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March 23, 2000.
Equating Human Interests with Interests of Non-Humans
Real Audio

I am now aboard the Caledonian Star the ship that will take me to the Antarctic, South Georgia and beyond. While I was flying here I read an article by Karl Rabago in the Harvard Law Review about the numbers of fish that are killed by those pumps which carry cooling water to power plants (billions of fish die annually). In it he discussed the problem of how difficult it is to balance the different needs of the environment with the needs of power plant operators; customers who want cheap, abundant electricity; and local fishermen who want more fish to catch. He proposed that when one has to make a decision fraught with such conflicting agendas, that a good strategy is to turn to some, as he says, "...rational decision-making method designed to optimize all relevant environmental and social values" [Pg. 452]. When I first read that passage it seemed like the kind of approach I'd be grateful to see my political representatives take. But after mulling it over I realized that it contains the same flaw I alluded to in my last piece: it assumes that "human social values" can be traded like poker chips for "environmental values." But such logic is based on the assumption that human social values have an importance at least equal to environmental values, else we would not be able to make a trade-off between an environmental value and a human social value. That is because we must never lose sight of the fact that we are a subset of the environment, a servant of it, not its ruler. If we intend to have any future in the long term, the strategy of opting for placing the interests of other species as equal with our own will always be in our best interests. Until we step back into line, and realize that environmental needs are uncompromising, and that they ignore the complaints of those who think such needs are frivolous or can be postponed, our future is bleak-in fact we have no future.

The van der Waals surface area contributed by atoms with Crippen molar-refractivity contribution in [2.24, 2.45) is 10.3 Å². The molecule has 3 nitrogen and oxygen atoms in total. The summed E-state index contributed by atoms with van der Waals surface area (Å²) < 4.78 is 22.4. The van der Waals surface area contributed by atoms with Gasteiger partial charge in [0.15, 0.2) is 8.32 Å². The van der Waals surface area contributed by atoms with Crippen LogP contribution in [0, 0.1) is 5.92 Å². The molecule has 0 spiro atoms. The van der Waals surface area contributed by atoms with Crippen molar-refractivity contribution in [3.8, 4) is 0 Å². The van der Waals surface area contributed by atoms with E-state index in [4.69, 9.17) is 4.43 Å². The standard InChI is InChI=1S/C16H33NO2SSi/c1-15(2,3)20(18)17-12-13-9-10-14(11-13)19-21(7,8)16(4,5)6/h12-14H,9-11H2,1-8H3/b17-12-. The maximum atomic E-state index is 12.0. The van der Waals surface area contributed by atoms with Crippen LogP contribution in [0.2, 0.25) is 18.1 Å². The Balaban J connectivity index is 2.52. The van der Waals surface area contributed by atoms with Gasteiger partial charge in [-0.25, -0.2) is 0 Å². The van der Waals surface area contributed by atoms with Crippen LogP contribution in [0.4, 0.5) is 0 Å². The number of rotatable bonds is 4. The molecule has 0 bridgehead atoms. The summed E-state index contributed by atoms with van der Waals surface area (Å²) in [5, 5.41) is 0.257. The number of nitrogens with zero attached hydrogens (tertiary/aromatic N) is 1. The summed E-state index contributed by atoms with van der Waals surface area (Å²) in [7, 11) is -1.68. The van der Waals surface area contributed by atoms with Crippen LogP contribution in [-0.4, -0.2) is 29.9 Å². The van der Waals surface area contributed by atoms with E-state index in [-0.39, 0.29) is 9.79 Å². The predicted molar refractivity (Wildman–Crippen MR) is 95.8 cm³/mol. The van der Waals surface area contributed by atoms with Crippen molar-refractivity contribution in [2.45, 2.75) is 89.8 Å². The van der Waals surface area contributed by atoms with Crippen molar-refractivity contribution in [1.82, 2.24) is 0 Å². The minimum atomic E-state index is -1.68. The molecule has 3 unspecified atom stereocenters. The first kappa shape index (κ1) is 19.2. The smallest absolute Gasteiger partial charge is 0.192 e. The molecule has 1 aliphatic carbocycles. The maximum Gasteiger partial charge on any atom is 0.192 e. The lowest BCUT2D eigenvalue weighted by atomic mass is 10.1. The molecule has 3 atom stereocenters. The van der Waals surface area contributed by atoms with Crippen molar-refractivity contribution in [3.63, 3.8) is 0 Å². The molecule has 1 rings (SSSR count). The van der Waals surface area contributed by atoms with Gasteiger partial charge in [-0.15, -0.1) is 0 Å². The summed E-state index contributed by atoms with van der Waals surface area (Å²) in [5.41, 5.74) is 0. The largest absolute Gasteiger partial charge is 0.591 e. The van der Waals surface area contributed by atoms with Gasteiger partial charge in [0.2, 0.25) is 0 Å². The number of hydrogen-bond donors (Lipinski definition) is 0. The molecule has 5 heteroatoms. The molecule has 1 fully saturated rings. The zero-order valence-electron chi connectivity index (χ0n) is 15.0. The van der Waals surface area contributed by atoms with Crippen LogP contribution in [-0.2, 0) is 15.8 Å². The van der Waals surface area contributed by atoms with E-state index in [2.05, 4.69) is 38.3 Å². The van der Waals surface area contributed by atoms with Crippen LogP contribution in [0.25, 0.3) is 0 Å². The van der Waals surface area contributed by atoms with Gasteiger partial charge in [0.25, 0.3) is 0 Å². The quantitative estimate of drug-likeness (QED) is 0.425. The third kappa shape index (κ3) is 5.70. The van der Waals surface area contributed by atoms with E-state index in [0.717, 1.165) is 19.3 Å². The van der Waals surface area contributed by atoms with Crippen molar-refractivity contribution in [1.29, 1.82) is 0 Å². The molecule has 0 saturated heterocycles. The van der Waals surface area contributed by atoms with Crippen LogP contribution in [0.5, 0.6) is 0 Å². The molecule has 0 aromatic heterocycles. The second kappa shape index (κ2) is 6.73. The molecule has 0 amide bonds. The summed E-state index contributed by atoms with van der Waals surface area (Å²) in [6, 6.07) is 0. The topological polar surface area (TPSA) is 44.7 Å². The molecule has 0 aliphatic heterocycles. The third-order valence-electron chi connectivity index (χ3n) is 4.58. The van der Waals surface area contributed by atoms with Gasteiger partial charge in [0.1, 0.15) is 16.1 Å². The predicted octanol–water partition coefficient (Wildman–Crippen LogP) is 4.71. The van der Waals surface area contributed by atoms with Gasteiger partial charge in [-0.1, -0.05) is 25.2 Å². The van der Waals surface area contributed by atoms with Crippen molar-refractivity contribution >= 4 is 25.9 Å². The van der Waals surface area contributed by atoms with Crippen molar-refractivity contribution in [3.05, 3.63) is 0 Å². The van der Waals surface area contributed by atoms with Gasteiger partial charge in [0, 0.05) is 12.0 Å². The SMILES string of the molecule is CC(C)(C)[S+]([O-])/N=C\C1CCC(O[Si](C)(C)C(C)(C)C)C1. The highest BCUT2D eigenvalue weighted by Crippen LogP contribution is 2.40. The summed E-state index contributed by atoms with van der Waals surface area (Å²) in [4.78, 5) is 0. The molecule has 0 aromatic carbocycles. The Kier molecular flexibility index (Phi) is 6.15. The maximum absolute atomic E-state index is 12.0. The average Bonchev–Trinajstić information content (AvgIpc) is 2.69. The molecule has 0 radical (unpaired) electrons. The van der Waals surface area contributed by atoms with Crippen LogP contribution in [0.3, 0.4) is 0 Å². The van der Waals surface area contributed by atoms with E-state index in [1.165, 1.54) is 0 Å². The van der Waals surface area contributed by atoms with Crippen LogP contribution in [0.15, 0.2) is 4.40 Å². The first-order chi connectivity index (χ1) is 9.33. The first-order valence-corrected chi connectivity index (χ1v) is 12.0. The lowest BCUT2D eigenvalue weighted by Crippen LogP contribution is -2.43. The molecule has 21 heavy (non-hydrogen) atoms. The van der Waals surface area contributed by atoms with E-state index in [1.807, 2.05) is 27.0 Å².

Every time we compromise the environment we limit our future options and put a further squeeze on whatever slack remains in the system, thus limiting what slack there can be for the next crisis or occasion. Every such compromise weakens the system, contributes to a kind of death-by-a-thousand-cuts. We need to get our priorities straight. They are the environment above all, with us accommodating our wishes and desires to that harsh fact.

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